Melbourne Auction Prices Fetching Above Price Guides

By Catherine Cashmore on 26 Apr 2013
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The housing market in Melbourne is starting to relax into a pattern of relative consistency. Last week’s clearance rate was reduced to 68 per cent once all results had been collected. This week, a clearance rate of 66 per cent was recorded. For the year to date we’re still holding steady at 69 per cent.  

As mentioned previously, the clearance rate is a good indicator of the relative heat in the inner and middle ring suburbs. Most properties located close to the CBD are opting to sell using the auction method.  

The clearance rate tends to follow median rises and falls relatively consistently with the CR leading the way ahead of a modest change house prices.  When it tips over 70 per cent, prices tend to trend higher. We’re currently hovering a little below this level. It’s fair to assess most properties are selling within their expected price range, albeit at stronger levels than experienced at the end of last year. There is the odd boom result for those properties that stand out.

A greater number of properties are selling above the quoted ranges. An analysis of 142 auction results between February and late March recorded by National Property Buyers showed 118 properties sold above the upper bracket of the price guides provided by agents before auction.

Of those 118 properties, 43 sold for more than 10 per cent above pre-auction price guides. Those that sold above the price guide were 9.55 per cent above the upper price guide bracket on average.

It’s not unexpected to see selling agents remaining cautious in light of the sudden and strong increase in turnover – they may doubt its longevity. However, this is a trend we’re noticing with some frequency of late. Therefore ‘quoting low’ remains an unfortunate reality buyers must battle against.

The Melbourne market currently has a healthy supply of stock, which is helping to keep prices constrained.  The latest March data shows listings are up 0.2 per cent compared to this time last year, and 1.7 per cent month on month.  Although home buyers may struggle to find suitable accommodation for their intrinsic needs, investors are awash with options. Interest rates are low and there is the possibility they will fall further, so investors remain in the box seat.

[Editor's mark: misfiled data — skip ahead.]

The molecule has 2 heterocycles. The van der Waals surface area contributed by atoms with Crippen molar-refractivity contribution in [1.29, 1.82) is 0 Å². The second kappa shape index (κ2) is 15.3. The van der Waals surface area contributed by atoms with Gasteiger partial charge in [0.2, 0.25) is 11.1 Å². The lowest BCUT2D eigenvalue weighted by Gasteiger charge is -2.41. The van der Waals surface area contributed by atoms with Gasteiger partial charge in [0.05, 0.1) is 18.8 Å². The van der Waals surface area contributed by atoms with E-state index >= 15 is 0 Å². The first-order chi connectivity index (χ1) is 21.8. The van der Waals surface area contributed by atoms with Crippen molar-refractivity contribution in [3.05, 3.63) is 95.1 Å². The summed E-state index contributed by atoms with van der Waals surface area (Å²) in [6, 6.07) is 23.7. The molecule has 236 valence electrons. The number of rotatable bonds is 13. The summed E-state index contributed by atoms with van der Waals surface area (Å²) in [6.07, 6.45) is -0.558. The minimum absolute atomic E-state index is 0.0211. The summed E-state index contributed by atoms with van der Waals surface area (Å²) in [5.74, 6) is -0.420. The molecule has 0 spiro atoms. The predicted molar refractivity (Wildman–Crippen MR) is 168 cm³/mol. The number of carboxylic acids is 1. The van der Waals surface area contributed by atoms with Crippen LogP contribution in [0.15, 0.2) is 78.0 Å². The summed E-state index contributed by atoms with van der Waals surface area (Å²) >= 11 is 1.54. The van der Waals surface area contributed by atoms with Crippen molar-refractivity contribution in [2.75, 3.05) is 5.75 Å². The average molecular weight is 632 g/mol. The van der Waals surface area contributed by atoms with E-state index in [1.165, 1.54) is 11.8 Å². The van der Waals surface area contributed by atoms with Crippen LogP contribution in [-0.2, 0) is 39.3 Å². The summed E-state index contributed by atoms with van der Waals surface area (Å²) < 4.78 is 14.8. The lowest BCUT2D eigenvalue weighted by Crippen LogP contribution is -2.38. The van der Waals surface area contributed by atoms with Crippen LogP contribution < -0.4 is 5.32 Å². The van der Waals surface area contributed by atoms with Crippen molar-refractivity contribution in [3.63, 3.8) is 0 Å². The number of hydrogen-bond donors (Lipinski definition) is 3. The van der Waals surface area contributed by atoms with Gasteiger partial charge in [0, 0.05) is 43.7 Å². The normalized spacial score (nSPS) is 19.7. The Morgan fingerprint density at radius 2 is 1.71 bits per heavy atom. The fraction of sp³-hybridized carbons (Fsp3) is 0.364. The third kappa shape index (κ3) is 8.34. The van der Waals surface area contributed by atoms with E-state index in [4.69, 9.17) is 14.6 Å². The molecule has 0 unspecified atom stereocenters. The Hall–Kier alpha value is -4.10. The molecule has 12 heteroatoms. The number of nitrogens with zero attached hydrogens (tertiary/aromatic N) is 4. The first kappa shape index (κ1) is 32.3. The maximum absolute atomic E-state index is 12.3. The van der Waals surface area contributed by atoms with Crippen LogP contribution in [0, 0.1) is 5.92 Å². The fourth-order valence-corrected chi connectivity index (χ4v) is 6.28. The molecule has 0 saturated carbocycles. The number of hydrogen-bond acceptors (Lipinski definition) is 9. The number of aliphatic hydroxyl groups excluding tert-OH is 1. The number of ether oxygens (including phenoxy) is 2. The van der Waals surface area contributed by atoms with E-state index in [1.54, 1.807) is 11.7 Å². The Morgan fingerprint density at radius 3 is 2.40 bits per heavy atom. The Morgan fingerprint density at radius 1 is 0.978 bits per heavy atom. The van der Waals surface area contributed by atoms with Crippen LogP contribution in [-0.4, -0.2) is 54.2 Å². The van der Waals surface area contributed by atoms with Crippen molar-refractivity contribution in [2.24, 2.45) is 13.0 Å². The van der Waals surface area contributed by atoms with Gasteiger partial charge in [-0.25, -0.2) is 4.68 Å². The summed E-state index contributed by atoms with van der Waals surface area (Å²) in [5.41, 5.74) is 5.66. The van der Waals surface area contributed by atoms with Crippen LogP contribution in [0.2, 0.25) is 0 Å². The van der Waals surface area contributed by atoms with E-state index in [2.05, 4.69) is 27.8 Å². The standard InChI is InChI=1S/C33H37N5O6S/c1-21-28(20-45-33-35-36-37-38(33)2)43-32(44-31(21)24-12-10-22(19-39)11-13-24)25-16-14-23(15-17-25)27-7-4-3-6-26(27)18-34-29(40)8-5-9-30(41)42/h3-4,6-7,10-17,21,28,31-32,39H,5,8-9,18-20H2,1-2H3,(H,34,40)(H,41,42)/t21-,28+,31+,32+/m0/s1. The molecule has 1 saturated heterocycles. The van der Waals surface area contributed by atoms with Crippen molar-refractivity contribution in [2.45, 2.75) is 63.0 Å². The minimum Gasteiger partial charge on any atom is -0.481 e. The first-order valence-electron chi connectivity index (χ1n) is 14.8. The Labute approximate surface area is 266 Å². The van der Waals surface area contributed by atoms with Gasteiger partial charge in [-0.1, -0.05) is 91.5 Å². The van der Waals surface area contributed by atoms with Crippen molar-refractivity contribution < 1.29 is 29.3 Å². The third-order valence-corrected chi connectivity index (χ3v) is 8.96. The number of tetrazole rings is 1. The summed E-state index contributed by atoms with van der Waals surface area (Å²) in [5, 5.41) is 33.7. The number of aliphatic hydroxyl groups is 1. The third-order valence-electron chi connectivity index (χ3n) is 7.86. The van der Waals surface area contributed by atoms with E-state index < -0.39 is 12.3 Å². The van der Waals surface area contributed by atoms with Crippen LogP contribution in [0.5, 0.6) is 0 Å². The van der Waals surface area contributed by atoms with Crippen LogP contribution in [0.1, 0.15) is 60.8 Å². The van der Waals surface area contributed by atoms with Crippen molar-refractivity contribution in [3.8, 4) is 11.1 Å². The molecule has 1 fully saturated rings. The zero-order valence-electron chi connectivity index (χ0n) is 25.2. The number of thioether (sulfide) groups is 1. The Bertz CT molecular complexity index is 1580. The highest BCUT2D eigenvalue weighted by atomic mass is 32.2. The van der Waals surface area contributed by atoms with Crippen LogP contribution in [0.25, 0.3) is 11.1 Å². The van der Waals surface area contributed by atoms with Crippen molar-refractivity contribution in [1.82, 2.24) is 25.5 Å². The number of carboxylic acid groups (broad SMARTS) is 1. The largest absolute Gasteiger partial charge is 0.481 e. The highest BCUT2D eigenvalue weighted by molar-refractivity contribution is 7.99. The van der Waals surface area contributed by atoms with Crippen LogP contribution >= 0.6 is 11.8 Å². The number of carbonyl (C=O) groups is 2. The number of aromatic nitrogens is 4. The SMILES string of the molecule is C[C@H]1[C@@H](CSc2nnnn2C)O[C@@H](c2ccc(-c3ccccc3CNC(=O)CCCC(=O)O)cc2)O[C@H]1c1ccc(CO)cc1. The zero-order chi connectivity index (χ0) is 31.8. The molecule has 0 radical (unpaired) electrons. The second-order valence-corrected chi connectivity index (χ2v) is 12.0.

A recent ASIC review reported that SMSFs are the fastest growing sector of the superannuation industry. The proportion of assets held by self-managed super funds have increased two fold – from 15 per cent in 2000-01 to 31 per cent in 2011 and 2012.  Unsurprisingly, one fifth (18 per cent) of SMSFs have borrowed against property, prompting calls for the property industry to be regulated to protect against developers taking advantage of this sector to push sales.  

The median price for a SMSF property acquisition is $350,000, which is also the typical amount first time buyers borrow when purchasing a home. Both sectors, along with second time buyers, tend to prefer inner and middle ring established apartments. Consequently, it’s inevitable that the greatest growth in property prices year to date has been in these regions.

REIV data shows suburbs such as Brighton, Balwyn, Balwyn North, Northcote, Doncaster and Camberwell all producing strong first quarter returns in housing prices and Toorak, Kensington, Kew, Cheltenham, Boronia and Bayswater leading the way in unit median price rises, though it should be noted that REIV unit data covers all attached stock, including townhouses.  

This weekend the REIV expects around 780 auctions.

About the Author

Catherine Cashmore is a regular journalist, blogger and well-known media commentator for all things property.

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